Posted by: Lisa Hill | February 21, 2023

An Ordinary Ecstasy (2022), by Luke Carman

There are seven stories in Luke Carman’s 2022 collection and two of them are novella length, capturing my interest straight away because they are character driven.

Joseph, in ‘A Beckoning Candle’, is an old bloke who lives in a gentrifying inner suburb of Sydney.  In a story that reminded me not of Philip Salom’s style but of his poignant inner urban characters from Waiting (2016); The Returns (2019; or Sweeney and the Bicycles (2022), Joseph is witnessing change in the place where he has lived all his life.  He is losing his memory a little bit too, but he remembers enough to miss the acquaintances from his daily walks and to mourn their old homes coming down to be replaced by apartments.

The noise of building construction is ever present, and on the morning when the story opens, the tradies next door have damaged the postwar sewage system and created a catastrophe in Joseph’s back yard. Two weeks ago, they’d knocked down the fence too.

Egged on by Marg ‘voicing her concerns’ which included a lack of faith in Joseph’s capacity to do anything about this fence problem, Joseph had set off to discuss the matter with those responsible.  In a satire which resembles the sort of speech that maiden politicians can make — no tradie I’ve ever encountered would submit to a flood of rhetoric without interruption — Joseph voices his concerns in response to the cheery reassurance that all will be well.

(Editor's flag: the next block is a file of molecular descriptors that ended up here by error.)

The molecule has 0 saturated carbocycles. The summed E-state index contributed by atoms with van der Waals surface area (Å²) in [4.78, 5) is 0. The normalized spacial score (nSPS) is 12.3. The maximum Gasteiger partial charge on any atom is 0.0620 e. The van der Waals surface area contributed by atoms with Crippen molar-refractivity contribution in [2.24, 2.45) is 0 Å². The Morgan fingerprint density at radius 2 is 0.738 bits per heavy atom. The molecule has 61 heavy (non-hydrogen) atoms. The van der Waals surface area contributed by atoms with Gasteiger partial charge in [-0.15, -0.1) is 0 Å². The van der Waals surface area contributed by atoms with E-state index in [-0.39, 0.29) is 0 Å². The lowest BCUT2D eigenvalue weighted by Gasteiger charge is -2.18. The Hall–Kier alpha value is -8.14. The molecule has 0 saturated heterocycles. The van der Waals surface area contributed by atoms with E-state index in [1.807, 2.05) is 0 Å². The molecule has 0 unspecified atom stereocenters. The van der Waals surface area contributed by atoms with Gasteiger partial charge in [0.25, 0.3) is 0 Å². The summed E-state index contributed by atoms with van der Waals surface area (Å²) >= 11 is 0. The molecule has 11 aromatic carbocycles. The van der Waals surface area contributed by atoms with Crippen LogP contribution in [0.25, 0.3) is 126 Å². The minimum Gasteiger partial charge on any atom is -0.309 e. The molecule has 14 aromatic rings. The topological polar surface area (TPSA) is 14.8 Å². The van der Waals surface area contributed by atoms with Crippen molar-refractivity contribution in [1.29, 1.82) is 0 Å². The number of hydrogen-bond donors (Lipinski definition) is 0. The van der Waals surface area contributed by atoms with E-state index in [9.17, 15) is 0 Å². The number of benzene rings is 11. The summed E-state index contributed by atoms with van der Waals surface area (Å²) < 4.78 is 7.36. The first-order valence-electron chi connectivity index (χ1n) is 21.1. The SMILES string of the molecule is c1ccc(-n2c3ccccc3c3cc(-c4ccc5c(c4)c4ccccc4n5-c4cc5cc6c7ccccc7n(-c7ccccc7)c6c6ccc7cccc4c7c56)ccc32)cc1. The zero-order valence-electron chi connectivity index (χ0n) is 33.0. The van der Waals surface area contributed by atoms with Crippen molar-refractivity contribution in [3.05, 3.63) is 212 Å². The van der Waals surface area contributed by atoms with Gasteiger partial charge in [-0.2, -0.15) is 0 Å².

‘If it’s all the same to you, and with all due respect, I think I will worry about it.’ […] ‘Again, with total appreciation for the task you blokes are required to undertake here, I don’t think it’s unreasonable to ask, that if you’re going to knock a man’s fences down, it’s fair play to either offer a verbal warning in advance, if the action’s intentional, or if it’s done in error, to provide him with some timely words of reassurance that the injury isn’t done with total disregard for his life, liberty and pursuit of happiness. I’m seventy-three years old, I’m not young and fit like you blokes are, and a man my age has concerns, not only for his own safety and the safety of his loved ones, but for the safety of his property too. You blokes might not be aware of this, but we tend, as we get older, to see things from a perspective different to that of a man your age, who’s young and in his prime. We old farts don’t have the luxury of throwing our hands up in the air when disaster strikes and hoping for a bumper crop come next spring, we can’t shrug our shoulders and conclude that here’s nothing to worry about in the short term.  The short term is all we have left!’ (p.16)